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Amid community debate, Sarasota Orchestra rules out Payne Park as future home

The orchestra has once again said it is focusing on sites outside of city limits as it seeks land to construct a new music hall.

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  • | 10:50 a.m. September 10, 2021
Sarasota Orchestra President and CEO Joe McKenna said the organization hopes to finalize a site for a new music hall next year — and that site won’t be in Payne Park.  File photo.
Sarasota Orchestra President and CEO Joe McKenna said the organization hopes to finalize a site for a new music hall next year — and that site won’t be in Payne Park. File photo.
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Despite continued efforts by residents and officials to rally support for retaining the Sarasota Orchestra within city limits, orchestra President and CEO Joe McKenna said the group has ruled out all sites within city limits and is focusing its search for a new home elsewhere in Sarasota County.

Since 2019, the orchestra has identified Payne Park as the lone viable site for a new music hall within city limits as the organization plans to relocate from its current primary venue on the bayfront. Although the city initially rejected a proposal to use seven acres in Payne Park for an orchestra facility, the City Commission reversed course this year, empowering staff to include parkland in its negotiations with McKenna.

In June, McKenna said the orchestra considered Payne Park to be “off the table,” citing legal issues and questioning the city’s openness to allowing the orchestra to use a portion of the property. At the time, city officials expressed optimism the orchestra was still willing to negotiate. On Aug. 29, City Commissioner Liz Alpert wrote a guest column in the Sarasota Herald-Tribune encouraging residents to contact city leaders and the orchestra with their support for a music hall in Payne Park, characterizing it as a necessary step to retain a cultural organization that’s been in the city for more than 70 years.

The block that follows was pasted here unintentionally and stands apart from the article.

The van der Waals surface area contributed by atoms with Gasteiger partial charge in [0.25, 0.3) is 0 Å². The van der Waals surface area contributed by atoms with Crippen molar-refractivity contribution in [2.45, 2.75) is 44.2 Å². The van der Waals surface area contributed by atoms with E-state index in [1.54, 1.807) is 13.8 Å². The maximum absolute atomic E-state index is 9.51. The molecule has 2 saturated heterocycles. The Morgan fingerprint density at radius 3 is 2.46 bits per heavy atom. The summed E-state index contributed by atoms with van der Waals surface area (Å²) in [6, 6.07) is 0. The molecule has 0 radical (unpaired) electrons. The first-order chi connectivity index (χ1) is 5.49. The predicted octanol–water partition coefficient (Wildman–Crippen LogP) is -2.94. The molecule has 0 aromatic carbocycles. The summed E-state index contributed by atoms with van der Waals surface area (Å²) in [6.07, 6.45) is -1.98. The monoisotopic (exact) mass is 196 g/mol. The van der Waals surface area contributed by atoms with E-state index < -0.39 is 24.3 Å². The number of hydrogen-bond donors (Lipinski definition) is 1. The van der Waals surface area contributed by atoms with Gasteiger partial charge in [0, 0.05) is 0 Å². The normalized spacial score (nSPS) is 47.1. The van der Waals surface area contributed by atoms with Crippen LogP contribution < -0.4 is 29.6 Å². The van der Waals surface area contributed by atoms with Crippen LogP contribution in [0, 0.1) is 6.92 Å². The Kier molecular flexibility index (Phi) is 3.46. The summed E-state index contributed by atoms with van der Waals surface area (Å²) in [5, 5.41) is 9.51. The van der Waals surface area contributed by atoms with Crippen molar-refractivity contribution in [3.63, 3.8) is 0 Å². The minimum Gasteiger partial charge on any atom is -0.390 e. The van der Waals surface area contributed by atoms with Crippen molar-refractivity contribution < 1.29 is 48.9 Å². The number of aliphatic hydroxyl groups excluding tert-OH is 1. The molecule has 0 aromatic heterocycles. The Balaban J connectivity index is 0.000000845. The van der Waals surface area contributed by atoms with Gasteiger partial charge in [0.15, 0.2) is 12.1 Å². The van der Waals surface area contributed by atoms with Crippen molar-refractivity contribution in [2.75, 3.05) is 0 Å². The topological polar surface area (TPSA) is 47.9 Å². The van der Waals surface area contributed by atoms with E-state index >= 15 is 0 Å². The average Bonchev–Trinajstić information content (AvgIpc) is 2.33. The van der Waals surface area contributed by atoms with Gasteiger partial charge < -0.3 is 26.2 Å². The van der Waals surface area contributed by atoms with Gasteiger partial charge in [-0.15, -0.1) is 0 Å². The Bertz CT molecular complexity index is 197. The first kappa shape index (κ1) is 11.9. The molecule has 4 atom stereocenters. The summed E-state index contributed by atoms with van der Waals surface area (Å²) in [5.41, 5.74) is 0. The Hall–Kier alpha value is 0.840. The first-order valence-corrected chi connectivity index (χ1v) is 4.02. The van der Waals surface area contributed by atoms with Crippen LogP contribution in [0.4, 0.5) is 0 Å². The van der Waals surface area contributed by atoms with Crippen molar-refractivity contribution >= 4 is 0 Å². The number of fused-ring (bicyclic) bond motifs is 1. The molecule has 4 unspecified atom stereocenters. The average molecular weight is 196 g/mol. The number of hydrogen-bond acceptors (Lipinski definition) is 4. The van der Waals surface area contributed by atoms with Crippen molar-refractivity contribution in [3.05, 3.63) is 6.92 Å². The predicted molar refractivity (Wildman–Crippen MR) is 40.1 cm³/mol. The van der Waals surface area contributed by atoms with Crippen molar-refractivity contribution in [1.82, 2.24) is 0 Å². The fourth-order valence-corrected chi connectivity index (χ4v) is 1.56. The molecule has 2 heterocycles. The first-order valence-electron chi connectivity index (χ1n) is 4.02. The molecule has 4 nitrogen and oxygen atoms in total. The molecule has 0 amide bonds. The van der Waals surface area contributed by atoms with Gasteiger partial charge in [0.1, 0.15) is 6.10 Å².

In an email, McKenna said the orchestra has kept in contact with city administration since June. Despite any ongoing overtures, though, he once again said Payne Park is not an option for a venue — and the orchestra won’t pursue the site in the future, either.

“But again, to be very clear, the orchestra is not, and will not be seeking to build a music center in or around Payne Park,” McKenna said.

McKenna said the orchestra intends on staying within Sarasota County and hopes to conclude its site analysis work by spring 2022. In a statement Friday, the orchestra said it has not entirely ruled out the possibility of finding a site within city limits, but it said there appear to be no viable options at this time.

“Since Payne Park is not an option, and other locations we reviewed with city officials have all been ruled out, we are currently concentrating on opportunities in Sarasota County,” McKenna said in Friday’s statement.

On Thursday, a city spokesperson said the orchestra had not shared information about abandoning consideration of Payne Park as a potential home. On Friday, following the release of the orchestra’s statement, the city issued a joint statement from City Manager Marlon Brown and Mayor Hagen Brody acknowledging the orchestra was within its rights to move on if it so desired.